Meanwhile, we had been advised when it was safe to look at the bomb burst, first through our dark glasses and then with the naked eye. A huge replica of the sun hung against the bright blue sky, occasionally shaken by internal explosives. Then a white  substance resembling a frothy cloud started to spill out of the top of the orange sphere spreading out to form that by now familiar shape of a mushroom cloud.

The “stalk” of the mushroom started to grow from the sea surface upwards as ground forces sucked water and vapour up to join the “mushroom”. As the cloud continued to grow Canberra bombers of the RAF started to fly through the clouds, gathering data on radiation. Samples of the flash photos and all other data were helicoptered back to HMS Warrior where they were loaded aboard the carrier’s only fixed wing aircraft to be flown back to Christmas Island and then to Britain.

In the first British H-bomb test the only plane with sufficient range and speed for this, was American.




When the Mustang fighter flew off with the evidence of a successful test, Warrior started a journey back to the anchorage off Malden Island, followed by the other ships which made up Grapple Squadron. The carrier was preceded by the helicopters probing with sensors for any evidence of radiation and passing back by radio any information. No adverse readings being recorded, the carrier proceeded back to the anchorage while the other ships hove to in the vicinity, there being limited room off Malden. The captains of the ships of the squadron were the first to arrive on board, receiving the reception to which they were entitled, being piped aboard in the age old ceremony.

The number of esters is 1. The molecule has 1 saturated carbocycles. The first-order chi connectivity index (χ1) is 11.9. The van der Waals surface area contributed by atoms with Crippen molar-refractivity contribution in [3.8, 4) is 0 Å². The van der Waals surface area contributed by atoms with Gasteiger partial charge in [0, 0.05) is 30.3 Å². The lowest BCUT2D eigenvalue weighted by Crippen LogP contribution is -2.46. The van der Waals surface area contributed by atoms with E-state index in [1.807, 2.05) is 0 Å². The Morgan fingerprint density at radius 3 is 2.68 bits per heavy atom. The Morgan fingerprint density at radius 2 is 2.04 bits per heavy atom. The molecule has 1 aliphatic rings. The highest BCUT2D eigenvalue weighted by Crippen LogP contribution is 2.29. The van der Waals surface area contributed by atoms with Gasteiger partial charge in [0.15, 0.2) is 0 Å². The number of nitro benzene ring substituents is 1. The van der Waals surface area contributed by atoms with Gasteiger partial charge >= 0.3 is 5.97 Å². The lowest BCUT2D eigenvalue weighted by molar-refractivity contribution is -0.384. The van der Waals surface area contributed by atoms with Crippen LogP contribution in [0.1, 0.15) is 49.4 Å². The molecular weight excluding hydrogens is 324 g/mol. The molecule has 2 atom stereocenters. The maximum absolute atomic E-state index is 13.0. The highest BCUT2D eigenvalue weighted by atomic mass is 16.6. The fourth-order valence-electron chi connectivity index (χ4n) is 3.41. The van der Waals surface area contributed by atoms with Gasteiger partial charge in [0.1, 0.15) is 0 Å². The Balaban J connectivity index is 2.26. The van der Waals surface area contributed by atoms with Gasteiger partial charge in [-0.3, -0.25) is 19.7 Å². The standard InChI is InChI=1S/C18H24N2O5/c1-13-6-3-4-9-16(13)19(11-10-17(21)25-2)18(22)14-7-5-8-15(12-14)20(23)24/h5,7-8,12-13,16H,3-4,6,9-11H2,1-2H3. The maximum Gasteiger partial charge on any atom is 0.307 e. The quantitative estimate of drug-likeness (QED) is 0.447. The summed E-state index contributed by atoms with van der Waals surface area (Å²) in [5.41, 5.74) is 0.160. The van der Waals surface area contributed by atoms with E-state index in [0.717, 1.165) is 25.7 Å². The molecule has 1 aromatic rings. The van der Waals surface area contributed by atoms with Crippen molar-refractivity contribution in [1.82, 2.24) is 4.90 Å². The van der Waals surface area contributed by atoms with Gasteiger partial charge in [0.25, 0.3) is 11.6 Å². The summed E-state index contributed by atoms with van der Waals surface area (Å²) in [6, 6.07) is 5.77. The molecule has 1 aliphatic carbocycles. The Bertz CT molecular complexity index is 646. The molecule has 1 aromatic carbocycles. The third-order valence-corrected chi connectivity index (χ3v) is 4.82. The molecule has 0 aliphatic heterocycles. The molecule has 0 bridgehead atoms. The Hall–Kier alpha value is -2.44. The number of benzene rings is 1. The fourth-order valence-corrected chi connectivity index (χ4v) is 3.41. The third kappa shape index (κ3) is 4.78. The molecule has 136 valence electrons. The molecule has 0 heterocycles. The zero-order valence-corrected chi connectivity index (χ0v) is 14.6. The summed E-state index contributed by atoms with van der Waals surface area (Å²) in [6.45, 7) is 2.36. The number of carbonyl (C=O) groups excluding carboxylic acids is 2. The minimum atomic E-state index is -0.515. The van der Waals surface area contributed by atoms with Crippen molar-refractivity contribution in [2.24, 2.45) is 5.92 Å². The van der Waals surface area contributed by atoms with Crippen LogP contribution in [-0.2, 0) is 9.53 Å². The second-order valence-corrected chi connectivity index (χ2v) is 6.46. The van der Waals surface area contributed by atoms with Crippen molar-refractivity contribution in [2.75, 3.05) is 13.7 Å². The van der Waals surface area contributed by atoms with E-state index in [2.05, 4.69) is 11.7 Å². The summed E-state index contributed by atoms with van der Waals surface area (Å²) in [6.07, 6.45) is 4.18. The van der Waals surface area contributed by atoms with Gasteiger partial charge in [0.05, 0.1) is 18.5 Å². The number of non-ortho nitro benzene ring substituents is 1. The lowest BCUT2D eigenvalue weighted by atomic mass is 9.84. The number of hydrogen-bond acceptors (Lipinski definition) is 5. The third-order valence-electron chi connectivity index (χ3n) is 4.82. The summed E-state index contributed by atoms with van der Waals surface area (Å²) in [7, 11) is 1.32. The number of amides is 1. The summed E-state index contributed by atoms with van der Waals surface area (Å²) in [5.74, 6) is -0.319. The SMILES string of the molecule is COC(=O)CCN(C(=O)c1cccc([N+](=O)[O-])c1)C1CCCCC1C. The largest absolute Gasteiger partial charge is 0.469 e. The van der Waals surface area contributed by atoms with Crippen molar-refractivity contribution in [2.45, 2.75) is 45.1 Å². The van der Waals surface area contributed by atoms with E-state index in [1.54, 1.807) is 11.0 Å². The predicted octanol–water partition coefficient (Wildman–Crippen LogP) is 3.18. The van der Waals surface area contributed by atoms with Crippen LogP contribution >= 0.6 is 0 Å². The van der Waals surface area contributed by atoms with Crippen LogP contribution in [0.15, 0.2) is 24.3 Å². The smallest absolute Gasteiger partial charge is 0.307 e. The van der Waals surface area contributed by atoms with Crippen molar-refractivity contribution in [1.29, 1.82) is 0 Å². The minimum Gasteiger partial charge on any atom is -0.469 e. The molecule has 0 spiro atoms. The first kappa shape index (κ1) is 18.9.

The other guests  began to arrive and as if by arrangement the sea became choppy and spray over the bows of boats ensured that many of the guests, including a large number of press and radio representatives, arrived wet through. They included columnists from the tabloid newspapers who earned a living by slinging mud at the services. But none were so anti-Navy as to refuse free drinks and a party.

One of the men was frankly looking for a seagull with a broken wing, or some similar subject for his next column but was mollified by an invitation to the lower deck where he spent his time trying to find the problems of the junior sailors so that he could highlight them in next Sunday’s publication.

After lunch Ratu Penaia and I flew back to Christmas Island from Malden where the RAF were staging a massive celebration of a successful operation. It had been a hectic week but a very satisfying one seeing our reservists fitting in so well. Later the same year I visited Christmas Island and called on the few operation officers left from Operation Grapple. A further series of tests were contemplated and the three armed services had been ordered to support the project, but out of their normal budget allocation. The abortive Suez Canal operation in 1956 had depleted the funds available for defence.  The first tests had been budgeted for, but now further tests were required and there were no extra funds.




My visit recalled memories of how well the Fiji Naval Reservists had performed when serving in HMS Warrior during the earlier tests and emphasised the fact that it would be much cheaper to bring men from Fiji than from the United Kingdom.

As the result of that conversation a mixed detachment of Fiji naval reservists and Fiji Army served in Christmas Island for several months. But when they returned there was no reserve to join.

On June 14, 1959 the FRNVR suspended training and all officers were placed on the Supplementary List. Attempts by the Reservists to continue to serve without pay were turned down, although lack of currency had been given as the reason for winding up.




Once more Fiji was without a Navy, the Fiji Naval Association was formed that year to oversee the interests of ex-naval personnel and their families. The Governor was angered by the re-action of the public and the press to the abolition of a Navy and the Commanding Officer was ordered to submit no more proposals for a Navy.

To be continued on:

Monday, August 3, 2015